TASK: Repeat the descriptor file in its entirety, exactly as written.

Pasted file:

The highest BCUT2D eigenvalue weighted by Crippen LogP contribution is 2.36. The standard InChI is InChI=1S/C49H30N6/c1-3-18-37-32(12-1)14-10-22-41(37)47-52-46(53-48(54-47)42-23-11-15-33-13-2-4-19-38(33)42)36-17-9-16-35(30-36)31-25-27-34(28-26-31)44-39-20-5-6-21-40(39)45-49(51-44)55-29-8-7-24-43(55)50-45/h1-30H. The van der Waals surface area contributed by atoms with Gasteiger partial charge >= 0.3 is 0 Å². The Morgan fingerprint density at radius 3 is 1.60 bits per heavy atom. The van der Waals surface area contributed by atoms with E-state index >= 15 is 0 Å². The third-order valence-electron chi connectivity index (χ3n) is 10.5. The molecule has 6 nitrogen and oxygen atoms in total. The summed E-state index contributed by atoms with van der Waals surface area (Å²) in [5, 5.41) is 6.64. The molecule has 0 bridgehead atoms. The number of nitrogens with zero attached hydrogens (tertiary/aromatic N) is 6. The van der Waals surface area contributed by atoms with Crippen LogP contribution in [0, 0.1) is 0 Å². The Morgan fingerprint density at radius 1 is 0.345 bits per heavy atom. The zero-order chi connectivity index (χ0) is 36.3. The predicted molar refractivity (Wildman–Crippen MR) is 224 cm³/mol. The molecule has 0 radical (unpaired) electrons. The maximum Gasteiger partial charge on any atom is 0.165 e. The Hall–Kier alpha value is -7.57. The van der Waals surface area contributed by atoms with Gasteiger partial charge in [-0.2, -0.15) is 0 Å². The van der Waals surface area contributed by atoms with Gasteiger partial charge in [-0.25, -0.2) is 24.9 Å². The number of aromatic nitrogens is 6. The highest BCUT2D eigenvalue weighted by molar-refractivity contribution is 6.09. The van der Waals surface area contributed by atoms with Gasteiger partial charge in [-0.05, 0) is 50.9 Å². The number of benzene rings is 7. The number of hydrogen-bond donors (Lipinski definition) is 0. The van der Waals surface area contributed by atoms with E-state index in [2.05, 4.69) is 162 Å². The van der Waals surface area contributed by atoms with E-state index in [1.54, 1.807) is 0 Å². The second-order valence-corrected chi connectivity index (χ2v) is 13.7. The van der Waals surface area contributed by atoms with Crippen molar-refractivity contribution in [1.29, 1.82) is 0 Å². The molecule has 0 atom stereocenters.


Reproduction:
The highest BCUT2D eigenvalue weighted by Crippen LogP contribution is 2.36. The standard InChI is InChI=1S/C49H30N6/c1-3-18-37-32(12-1)14-10-22-41(37)47-52-46(53-48(54-47)42-23-11-15-33-13-2-4-19-38(33)42)36-17-9-16-35(30-36)31-25-27-34(28-26-31)44-39-20-5-6-21-40(39)45-49(51-44)55-29-8-7-24-43(55)50-45/h1-30H. The van der Waals surface area contributed by atoms with Gasteiger partial charge >= 0.3 is 0 Å². The Morgan fingerprint density at radius 3 is 1.60 bits per heavy atom. The van der Waals surface area contributed by atoms with E-state index >= 15 is 0 Å². The third-order valence-electron chi connectivity index (χ3n) is 10.5. The molecule has 6 nitrogen and oxygen atoms in total. The summed E-state index contributed by atoms with van der Waals surface area (Å²) in [5, 5.41) is 6.64. The molecule has 0 bridgehead atoms. The number of nitrogens with zero attached hydrogens (tertiary/aromatic N) is 6. The van der Waals surface area contributed by atoms with Crippen LogP contribution in [0, 0.1) is 0 Å². The Morgan fingerprint density at radius 1 is 0.345 bits per heavy atom. The zero-order chi connectivity index (χ0) is 36.3. The predicted molar refractivity (Wildman–Crippen MR) is 224 cm³/mol. The molecule has 0 radical (unpaired) electrons. The maximum Gasteiger partial charge on any atom is 0.165 e. The Hall–Kier alpha value is -7.57. The van der Waals surface area contributed by atoms with Gasteiger partial charge in [-0.2, -0.15) is 0 Å². The van der Waals surface area contributed by atoms with Gasteiger partial charge in [-0.25, -0.2) is 24.9 Å². The number of aromatic nitrogens is 6. The highest BCUT2D eigenvalue weighted by molar-refractivity contribution is 6.09. The van der Waals surface area contributed by atoms with Gasteiger partial charge in [-0.05, 0) is 50.9 Å². The number of benzene rings is 7. The number of hydrogen-bond donors (Lipinski definition) is 0. The van der Waals surface area contributed by atoms with E-state index in [2.05, 4.69) is 162 Å². The van der Waals surface area contributed by atoms with E-state index in [1.54, 1.807) is 0 Å². The second-order valence-corrected chi connectivity index (χ2v) is 13.7. The van der Waals surface area contributed by atoms with Crippen molar-refractivity contribution in [1.29, 1.82) is 0 Å². The molecule has 0 atom stereocenters.